Waikato DHB member calls for tough talks with Wellington health bosses
Medical staff are being "stretched beyond belief" as management strive to meet government health targets, a veteran Waikato District Health Board member says.
Speaking at the final board meeting of the term, Pippa Mahood said a growing list of demands by the Health Ministry was having a detrimental impact on staff.
Waikato health bosses this month revealed the board's end-of-year financial surplus of $4.5 million had been downgraded by $500,000 mainly due to costs associated with a new melanoma drug.
Pharmac's funding covers the cost of the drug but not its administration.
Mahood said staff across the organisation were under pressure to deliver targets and yet the district health board's own reports showed it was financially under-resourced.
"How aggressive are we being with [the Health Ministry] about the issue of doing more and not being fully resourced for extras above and beyond our budget? Mahood asked staff.
"We get money taken off us if we don't do all that we've got to do."
Earlier this year, it was revealed the Waikato DHB was at risk of losing $2.7m of its elective surgery budget if it failed to met crucial surgery targets.
In reply, Waikato DHB chief executive Nigel Murray said Pharmac had worked diligently to get its funding right, but the extra costs "didn't land exactly right".
Murray said the government's role was to give health boards tasks to deliver and sometimes staff had to go back and ask questions about affordability.
"This DHB has received additional funding over the years for its population growth ... and there's an expectation that we'll absorb some of those things within that envelope," he said.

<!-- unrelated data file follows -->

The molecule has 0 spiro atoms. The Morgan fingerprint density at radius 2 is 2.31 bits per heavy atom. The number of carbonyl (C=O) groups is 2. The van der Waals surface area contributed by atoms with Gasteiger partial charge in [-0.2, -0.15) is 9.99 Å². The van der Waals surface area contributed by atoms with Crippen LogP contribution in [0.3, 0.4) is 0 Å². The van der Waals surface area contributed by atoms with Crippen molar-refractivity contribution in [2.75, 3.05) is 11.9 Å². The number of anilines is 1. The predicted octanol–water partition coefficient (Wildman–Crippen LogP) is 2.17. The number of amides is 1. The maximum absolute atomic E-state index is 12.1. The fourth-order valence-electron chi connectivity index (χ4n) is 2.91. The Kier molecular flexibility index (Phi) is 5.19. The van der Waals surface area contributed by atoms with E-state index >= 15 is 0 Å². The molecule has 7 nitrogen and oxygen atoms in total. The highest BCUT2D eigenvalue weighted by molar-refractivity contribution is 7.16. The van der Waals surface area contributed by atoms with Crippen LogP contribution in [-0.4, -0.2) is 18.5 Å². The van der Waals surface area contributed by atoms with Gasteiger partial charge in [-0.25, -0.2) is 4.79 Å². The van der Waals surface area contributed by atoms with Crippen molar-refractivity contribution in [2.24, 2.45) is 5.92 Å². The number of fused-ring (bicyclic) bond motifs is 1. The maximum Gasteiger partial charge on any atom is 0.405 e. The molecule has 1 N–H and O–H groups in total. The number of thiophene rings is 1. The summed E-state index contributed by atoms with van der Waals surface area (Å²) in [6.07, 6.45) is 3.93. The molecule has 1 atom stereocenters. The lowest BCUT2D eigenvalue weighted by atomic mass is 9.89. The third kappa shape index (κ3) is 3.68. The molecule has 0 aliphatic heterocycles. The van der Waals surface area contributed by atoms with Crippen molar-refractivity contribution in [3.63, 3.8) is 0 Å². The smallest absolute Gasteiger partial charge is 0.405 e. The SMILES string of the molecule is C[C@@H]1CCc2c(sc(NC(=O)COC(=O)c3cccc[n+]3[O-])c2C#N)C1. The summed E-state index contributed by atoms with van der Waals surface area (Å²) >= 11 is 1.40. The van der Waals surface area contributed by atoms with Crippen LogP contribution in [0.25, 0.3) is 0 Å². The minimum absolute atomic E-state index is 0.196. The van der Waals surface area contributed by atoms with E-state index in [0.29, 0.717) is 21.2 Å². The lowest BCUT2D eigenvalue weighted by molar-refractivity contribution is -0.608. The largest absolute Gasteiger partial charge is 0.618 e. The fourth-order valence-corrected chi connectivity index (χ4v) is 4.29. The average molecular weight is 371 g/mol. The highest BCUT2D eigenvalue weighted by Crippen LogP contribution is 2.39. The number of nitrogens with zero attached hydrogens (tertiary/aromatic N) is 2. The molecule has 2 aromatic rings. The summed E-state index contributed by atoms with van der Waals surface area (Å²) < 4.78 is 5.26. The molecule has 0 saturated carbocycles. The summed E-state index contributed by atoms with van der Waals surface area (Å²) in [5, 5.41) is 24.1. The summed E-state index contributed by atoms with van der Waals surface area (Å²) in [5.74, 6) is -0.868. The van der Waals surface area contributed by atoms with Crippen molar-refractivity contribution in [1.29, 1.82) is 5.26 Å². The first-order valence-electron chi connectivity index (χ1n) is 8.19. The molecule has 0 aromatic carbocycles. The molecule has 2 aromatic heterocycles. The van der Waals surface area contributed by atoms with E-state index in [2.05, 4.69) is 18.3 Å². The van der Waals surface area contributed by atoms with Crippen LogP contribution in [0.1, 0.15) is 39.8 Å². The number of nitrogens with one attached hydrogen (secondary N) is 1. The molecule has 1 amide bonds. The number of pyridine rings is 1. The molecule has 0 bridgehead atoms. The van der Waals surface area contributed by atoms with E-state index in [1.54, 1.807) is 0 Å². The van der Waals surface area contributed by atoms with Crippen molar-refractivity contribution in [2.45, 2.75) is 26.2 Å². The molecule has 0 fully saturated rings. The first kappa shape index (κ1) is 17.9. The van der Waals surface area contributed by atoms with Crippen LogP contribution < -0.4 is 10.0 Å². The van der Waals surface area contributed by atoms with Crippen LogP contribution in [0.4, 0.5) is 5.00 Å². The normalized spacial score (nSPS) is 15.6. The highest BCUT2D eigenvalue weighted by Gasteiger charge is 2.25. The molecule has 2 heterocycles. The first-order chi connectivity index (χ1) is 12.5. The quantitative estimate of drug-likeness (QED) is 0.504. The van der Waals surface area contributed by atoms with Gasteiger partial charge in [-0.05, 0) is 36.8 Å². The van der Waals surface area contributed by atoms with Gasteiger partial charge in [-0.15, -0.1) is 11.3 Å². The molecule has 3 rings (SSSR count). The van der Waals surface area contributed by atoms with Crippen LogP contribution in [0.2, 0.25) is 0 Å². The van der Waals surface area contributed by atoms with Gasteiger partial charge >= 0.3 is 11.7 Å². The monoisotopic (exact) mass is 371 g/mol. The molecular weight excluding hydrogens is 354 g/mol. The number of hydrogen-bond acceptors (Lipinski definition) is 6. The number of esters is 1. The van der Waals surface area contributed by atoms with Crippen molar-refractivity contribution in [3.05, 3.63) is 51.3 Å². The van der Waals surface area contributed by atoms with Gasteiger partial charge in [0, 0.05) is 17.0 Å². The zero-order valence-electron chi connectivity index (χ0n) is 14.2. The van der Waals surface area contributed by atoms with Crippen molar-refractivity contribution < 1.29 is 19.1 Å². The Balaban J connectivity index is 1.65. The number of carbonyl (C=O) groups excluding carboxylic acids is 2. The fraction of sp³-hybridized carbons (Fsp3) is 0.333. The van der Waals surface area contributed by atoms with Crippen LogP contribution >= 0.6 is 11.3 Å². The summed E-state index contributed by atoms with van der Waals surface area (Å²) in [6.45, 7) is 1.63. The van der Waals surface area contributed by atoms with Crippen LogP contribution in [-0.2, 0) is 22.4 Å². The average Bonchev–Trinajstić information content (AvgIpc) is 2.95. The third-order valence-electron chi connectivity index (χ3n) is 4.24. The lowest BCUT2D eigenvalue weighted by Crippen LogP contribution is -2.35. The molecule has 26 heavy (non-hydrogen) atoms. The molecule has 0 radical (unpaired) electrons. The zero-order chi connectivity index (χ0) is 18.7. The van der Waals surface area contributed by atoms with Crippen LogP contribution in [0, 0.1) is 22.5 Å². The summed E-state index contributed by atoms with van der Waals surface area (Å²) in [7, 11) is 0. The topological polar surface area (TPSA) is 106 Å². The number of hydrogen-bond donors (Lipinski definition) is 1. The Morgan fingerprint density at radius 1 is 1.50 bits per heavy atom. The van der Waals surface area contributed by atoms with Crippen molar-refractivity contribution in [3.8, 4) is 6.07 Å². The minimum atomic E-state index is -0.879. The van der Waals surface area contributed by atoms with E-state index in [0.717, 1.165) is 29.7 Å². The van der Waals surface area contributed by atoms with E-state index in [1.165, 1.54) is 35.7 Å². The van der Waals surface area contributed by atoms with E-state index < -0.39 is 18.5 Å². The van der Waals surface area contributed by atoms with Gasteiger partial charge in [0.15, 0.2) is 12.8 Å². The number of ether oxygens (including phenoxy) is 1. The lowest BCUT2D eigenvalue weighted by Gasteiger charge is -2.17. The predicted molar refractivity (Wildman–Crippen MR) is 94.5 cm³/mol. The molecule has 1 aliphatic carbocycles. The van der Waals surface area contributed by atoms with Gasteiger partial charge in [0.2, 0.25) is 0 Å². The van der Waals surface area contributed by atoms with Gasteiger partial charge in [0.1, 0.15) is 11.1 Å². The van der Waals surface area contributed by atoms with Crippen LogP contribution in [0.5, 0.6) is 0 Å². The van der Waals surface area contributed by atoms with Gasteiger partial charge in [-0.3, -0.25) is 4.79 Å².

Waikato DHB will receive an extra $55 million in new money this year, taking the DHB's total funding to $1.18 billion for 2016/17.
Mahood said the DHB's own indicators "showed more red than green", despite the hard work of staff.
If the pressure on staff continues, some might choose to leave.
"The reality is the tide of people out there, everything else, is starting to take its toll, not only on the people but on our staff ... they're getting stretched beyond belief," Mahood said.
Last week, a letter signed by 13 Waikato orthopaedic surgeons surfaced, claiming hospital managers were stopping them from making follow-up checks on patients so they could do more first appointments to meet Government targets.
Labour's Health spokeswoman Annette King said the doctors' claims were a damning indictment of the health system.
Board chairman Bob Simcock said the board's fundamental role was to deliver the best health benefits to the community with the resources available.
A key consideration, however, had to be the stress placed on staff.
"I'm not sure at this time that there's any reason to believe that there are serious problems in that space," Simcock said.
Meanwhile, DHB director of hospital services Brett Paradine updated board members on efforts to achieve the mandatory six-hour national target for length of stay in emergency departments.
Paradine said staff were working on a comprehensive package of initiatives.
Beds in the emergency department were frequently at capacity and demand hadn't eased off after winter.
"Having more staff in ED is obviously a part of this [solution] ... but the issue is about complete patient flow," he said.